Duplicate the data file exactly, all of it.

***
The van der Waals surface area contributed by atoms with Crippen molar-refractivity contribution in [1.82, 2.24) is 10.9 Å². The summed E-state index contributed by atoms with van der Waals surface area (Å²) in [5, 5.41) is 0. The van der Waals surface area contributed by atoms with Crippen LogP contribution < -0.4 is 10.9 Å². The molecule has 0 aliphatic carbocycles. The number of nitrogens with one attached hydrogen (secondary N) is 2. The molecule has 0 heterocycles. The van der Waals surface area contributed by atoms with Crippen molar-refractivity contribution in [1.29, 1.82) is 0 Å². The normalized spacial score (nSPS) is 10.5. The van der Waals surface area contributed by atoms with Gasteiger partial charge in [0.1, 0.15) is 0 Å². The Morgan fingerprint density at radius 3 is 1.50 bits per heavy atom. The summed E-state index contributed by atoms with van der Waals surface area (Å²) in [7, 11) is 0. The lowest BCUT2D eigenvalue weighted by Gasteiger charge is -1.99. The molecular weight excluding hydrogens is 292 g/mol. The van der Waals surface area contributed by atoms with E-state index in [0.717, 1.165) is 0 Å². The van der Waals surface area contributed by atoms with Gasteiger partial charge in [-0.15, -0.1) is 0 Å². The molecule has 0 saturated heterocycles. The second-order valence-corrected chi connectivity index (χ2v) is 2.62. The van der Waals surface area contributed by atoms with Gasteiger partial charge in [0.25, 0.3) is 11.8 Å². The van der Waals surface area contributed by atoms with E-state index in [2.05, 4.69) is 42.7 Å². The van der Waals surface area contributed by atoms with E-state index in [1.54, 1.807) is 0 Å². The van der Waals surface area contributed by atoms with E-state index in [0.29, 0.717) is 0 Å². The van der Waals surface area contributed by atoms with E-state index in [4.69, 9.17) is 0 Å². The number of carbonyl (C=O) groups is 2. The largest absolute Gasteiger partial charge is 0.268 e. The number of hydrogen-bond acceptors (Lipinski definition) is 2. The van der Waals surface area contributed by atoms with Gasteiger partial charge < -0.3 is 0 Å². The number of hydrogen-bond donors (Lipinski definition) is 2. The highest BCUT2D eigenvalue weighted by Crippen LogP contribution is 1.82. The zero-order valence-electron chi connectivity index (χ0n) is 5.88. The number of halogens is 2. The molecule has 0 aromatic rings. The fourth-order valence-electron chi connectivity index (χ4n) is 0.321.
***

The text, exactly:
The van der Waals surface area contributed by atoms with Crippen molar-refractivity contribution in [1.82, 2.24) is 10.9 Å². The summed E-state index contributed by atoms with van der Waals surface area (Å²) in [5, 5.41) is 0. The van der Waals surface area contributed by atoms with Crippen LogP contribution < -0.4 is 10.9 Å². The molecule has 0 aliphatic carbocycles. The number of nitrogens with one attached hydrogen (secondary N) is 2. The molecule has 0 heterocycles. The van der Waals surface area contributed by atoms with Crippen molar-refractivity contribution in [1.29, 1.82) is 0 Å². The normalized spacial score (nSPS) is 10.5. The van der Waals surface area contributed by atoms with Gasteiger partial charge in [0.1, 0.15) is 0 Å². The Morgan fingerprint density at radius 3 is 1.50 bits per heavy atom. The summed E-state index contributed by atoms with van der Waals surface area (Å²) in [7, 11) is 0. The lowest BCUT2D eigenvalue weighted by Gasteiger charge is -1.99. The molecular weight excluding hydrogens is 292 g/mol. The van der Waals surface area contributed by atoms with E-state index in [0.717, 1.165) is 0 Å². The van der Waals surface area contributed by atoms with Gasteiger partial charge in [-0.15, -0.1) is 0 Å². The molecule has 0 saturated heterocycles. The second-order valence-corrected chi connectivity index (χ2v) is 2.62. The van der Waals surface area contributed by atoms with Gasteiger partial charge in [0.25, 0.3) is 11.8 Å². The van der Waals surface area contributed by atoms with E-state index in [2.05, 4.69) is 42.7 Å². The van der Waals surface area contributed by atoms with E-state index in [1.54, 1.807) is 0 Å². The van der Waals surface area contributed by atoms with E-state index in [0.29, 0.717) is 0 Å². The van der Waals surface area contributed by atoms with E-state index in [4.69, 9.17) is 0 Å². The number of carbonyl (C=O) groups is 2. The largest absolute Gasteiger partial charge is 0.268 e. The number of hydrogen-bond acceptors (Lipinski definition) is 2. The van der Waals surface area contributed by atoms with Gasteiger partial charge < -0.3 is 0 Å². The number of hydrogen-bond donors (Lipinski definition) is 2. The highest BCUT2D eigenvalue weighted by Crippen LogP contribution is 1.82. The zero-order valence-electron chi connectivity index (χ0n) is 5.88. The number of halogens is 2. The molecule has 0 aromatic rings. The fourth-order valence-electron chi connectivity index (χ4n) is 0.321.